Wednesday, December 31, 2014

Secret NATO Docs Reveal US & UK Chose Drone Targets Far Less Carefully Than Claimed

A US 'Predator' drone is seen as it flies above Kandahar Air Field in southern Afghanistan. Documents from the archive of whistleblower Edward Snowden indicate that NATO forces conducted dubious targeted killings in Afghanistan. (photo: Kristy Wigglesworth/AP)

Secret NATO Docs Reveal US & UK Chose Drone Targets Far Less Carefully Than Claimed

By Der Spiegel
30 December 14

Combat operations in Afghanistan may be coming to an end, but a look at secret NATO documents reveals that the US and the UK were far less scrupulous in choosing targets for killing than previously believed. Drug dealers were also on the lists.

Death is circling above Helmand Province on the morning of Feb. 7, 2011, in the form of a British Apache combat helicopter named "Ugly 50." Its crew is searching for an Afghan named Mullah Niaz Mohammed. The pilot has orders to kill him.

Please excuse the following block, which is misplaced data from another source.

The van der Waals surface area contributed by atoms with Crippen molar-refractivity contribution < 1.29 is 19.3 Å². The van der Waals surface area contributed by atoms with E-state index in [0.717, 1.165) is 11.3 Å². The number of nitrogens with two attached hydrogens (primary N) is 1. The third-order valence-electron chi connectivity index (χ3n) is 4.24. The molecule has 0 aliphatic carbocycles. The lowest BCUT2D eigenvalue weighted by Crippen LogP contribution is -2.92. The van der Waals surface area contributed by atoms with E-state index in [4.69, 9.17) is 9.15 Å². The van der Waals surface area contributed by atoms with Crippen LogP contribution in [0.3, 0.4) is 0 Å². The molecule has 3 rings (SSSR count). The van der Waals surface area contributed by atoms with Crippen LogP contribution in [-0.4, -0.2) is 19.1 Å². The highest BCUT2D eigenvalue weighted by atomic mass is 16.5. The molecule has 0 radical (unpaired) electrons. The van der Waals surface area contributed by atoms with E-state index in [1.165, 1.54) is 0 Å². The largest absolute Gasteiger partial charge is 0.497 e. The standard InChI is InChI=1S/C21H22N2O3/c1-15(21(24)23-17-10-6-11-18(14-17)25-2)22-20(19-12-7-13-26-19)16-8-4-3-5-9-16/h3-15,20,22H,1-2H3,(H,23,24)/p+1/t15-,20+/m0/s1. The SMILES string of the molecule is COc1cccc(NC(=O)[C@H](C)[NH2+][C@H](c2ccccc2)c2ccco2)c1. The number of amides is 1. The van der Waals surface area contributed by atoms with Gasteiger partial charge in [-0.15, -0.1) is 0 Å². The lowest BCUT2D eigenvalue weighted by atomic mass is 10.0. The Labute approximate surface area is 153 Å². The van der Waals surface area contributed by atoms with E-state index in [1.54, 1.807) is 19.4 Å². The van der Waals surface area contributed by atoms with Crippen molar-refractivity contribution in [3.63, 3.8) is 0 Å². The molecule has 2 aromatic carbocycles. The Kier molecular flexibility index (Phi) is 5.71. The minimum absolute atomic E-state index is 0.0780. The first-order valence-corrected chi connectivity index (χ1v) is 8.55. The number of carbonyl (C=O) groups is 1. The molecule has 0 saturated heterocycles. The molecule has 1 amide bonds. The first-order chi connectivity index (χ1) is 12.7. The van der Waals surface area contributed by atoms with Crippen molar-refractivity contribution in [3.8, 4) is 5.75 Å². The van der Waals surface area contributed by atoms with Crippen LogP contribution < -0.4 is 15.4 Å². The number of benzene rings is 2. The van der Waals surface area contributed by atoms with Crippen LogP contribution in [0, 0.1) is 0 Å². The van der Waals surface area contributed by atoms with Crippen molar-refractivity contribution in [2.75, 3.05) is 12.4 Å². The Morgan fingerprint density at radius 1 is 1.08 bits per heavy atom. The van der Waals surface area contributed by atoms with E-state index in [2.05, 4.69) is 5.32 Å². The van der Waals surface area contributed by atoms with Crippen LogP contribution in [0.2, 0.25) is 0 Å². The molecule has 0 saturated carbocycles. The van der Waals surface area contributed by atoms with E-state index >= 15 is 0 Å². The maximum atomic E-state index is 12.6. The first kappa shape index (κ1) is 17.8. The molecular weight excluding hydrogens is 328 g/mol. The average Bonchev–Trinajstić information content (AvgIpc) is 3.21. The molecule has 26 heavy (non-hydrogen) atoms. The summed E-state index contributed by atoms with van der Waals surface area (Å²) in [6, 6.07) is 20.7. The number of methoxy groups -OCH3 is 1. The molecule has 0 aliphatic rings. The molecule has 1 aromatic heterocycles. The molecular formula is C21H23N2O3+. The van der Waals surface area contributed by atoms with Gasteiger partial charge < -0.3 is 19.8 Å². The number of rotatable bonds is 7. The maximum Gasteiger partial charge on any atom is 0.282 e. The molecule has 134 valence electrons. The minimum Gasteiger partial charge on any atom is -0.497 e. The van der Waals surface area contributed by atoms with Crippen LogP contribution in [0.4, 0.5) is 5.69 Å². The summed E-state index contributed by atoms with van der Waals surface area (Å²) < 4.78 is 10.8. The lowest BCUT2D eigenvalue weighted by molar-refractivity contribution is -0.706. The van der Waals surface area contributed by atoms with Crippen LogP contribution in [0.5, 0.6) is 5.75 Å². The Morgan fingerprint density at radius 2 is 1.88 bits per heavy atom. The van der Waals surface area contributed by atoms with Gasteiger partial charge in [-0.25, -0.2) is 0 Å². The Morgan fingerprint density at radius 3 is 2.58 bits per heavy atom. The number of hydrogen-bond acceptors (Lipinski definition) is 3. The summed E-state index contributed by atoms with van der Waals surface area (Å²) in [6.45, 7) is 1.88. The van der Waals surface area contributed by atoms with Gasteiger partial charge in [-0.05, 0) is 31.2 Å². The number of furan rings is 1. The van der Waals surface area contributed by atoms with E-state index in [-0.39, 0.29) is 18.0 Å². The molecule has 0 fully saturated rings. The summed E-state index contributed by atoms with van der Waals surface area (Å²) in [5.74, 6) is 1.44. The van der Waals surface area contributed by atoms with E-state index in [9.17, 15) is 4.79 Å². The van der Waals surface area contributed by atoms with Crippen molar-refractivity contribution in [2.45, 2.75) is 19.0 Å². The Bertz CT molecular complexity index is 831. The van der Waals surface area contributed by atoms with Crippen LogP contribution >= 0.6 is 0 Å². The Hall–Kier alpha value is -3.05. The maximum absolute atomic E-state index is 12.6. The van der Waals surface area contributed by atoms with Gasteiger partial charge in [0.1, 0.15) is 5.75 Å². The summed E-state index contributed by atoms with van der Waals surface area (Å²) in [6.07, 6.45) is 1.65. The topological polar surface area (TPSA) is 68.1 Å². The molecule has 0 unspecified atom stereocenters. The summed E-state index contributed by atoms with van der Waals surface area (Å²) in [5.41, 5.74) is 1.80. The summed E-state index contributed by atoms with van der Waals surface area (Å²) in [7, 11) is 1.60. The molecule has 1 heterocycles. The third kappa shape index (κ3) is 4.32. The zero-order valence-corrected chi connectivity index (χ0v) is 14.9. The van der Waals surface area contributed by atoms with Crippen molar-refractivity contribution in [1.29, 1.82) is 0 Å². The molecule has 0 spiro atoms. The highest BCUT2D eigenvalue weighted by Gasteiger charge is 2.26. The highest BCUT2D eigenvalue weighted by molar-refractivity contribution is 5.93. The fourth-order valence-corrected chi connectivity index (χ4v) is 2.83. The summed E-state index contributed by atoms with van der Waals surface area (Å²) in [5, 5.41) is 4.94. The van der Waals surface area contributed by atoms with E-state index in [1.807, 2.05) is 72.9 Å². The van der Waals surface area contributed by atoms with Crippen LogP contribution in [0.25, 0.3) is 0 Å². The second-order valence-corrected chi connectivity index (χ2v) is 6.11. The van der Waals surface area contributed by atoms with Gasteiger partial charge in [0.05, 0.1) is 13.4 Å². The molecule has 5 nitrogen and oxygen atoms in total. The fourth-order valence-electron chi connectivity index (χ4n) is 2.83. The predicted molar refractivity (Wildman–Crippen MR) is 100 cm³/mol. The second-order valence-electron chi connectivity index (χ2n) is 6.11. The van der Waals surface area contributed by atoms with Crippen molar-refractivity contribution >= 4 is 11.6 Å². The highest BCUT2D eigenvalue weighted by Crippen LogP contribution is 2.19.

The Afghan, who has been given the code name "Doody," is a "mid-level commander" in the Taliban, according to a secret NATO list. The document lists enemy combatants the alliance has approved for targeted killings. "Doody" is number 3,673 on the list and NATO has assigned him a priority level of three on a scale of one to four. In other words, he isn't particularly important within the Taliban leadership structure.